Another feature of Shepherd's summary that might need some comment is her reference to 'juvenile reasoning'. The phrase is not an insult, but is a paraphrase of Hume's own Advertisement to the Treatise. After the Enquiry came out, it was still common for people to criticize the Treatise as the more substantial and thorough work. Beattie, for instance, primarily focuses on the Treatise. As an answer to Beattie and others Hume appended a note to future additions of the Enquiry, which has become notorious in Hume scholarship because it is both vague in itself and a complication in the quest to interpret Hume correctly. In it Hume says that most of the principles and reasonings in the Enquiries are found in the Treatise; but the latter was a work whose basic plan had been laid out before Hume left college. Because of this he calls it a "juvenile work," and presents the Enquiries as a recasting of the basic arguments of the Treatise, "where some negligences in his former reasoning and more in the expression are, he hopes, corrected." Shepherd thinks that on the question of causation, the argument in the Treatise and that in the first Enquiry are basically the same. However, she recognizes that she has to justify this assumption; and this is one of the functions served by the digest of extracts she provides. Strictly speaking she probably doesn't need to do so, because most of her argument is clearly directed against the Enquiry, and in any case, as she points out, the Treatise is still being published whether Hume agrees with it or not, and thus its reasoning is still fair game. However, the Treatise has interesting developments on its own that she occasionally brings in (e.g., with regard to beginning of existence), and she's still careful to argue her point that the basic reasoning in the two is the same. (The primary difference, she suggests, is that the Enquiry adds some positions on the application of Hume's causal theory to "the affairs of ordinary life" for the purpose of advocating moderat skepticism.)

Two Things on Sufjan

All things go. My favorite Sufjan Stevens song at present is "Chicago," but in some ways I like this a capella version better than Stevens's own. But I have a taste for a capella in its own right, so that's perhaps the reason why. But I also like his acoustic version better than both.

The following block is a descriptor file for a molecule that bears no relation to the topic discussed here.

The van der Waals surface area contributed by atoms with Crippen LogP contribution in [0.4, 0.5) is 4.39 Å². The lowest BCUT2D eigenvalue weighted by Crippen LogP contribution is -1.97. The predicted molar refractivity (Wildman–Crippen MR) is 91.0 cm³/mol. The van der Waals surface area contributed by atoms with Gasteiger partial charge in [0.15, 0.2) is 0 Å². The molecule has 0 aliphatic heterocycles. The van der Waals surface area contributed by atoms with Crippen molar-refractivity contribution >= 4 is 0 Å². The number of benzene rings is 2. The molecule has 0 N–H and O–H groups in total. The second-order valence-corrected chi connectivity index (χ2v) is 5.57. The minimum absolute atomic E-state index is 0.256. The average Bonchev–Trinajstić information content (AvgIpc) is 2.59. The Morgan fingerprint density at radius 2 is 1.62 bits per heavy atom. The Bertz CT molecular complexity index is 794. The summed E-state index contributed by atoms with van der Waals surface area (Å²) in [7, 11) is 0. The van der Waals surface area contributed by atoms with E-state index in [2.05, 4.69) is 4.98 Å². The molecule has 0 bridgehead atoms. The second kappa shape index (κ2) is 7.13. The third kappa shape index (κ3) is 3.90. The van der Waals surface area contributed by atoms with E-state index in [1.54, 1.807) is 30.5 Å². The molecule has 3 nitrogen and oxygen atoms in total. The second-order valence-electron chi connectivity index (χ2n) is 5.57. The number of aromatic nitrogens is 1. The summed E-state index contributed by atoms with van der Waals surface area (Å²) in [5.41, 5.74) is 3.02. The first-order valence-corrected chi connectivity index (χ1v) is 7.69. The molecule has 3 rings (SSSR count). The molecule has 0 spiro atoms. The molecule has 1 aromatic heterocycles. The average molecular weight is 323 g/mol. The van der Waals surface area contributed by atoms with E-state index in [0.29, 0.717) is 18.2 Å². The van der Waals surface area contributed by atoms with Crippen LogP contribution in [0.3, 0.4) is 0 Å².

And he takes and he takes and he takes. There's an interesting discussion of his "Casimir Pulaski Day" at Majikthise.

He will apparently be in Austin in September, so I'll have to see what my plans are as that draws near.

Aquinas and the Ordination of Women

This post at "Anglican Scotist" has set me wondering about Aquinas's view on ordination of women. The passage quoted in the post isn't actually helpful to that end, because in the context Aquinas is primarily arguing that, however subject women should be, they are not so inferior that they would be better seen as results of sin rather than as part of the natural goodness of original creation. So, in his lopsided, and somewhat backhanded, medieval male way he's actually arguing that women play an essential role in the natural goodness of things. Although it's not made explicit, the reference to the image of God at the end seems clearly to be a reference to the mysterious statement in 1 Corinthians 11:7. There's no doubt that Aquinas doesn't handle this problem as well as, say, Augustine did (Augustine argues in De Trinitate that women are properly and strictly speaking equals to men as far as the image of God goes, and that Paul was only using common marriage customs as part of a figure of speech here, and not saying anything about women themselves). But the passage bears on the subject only indirectly.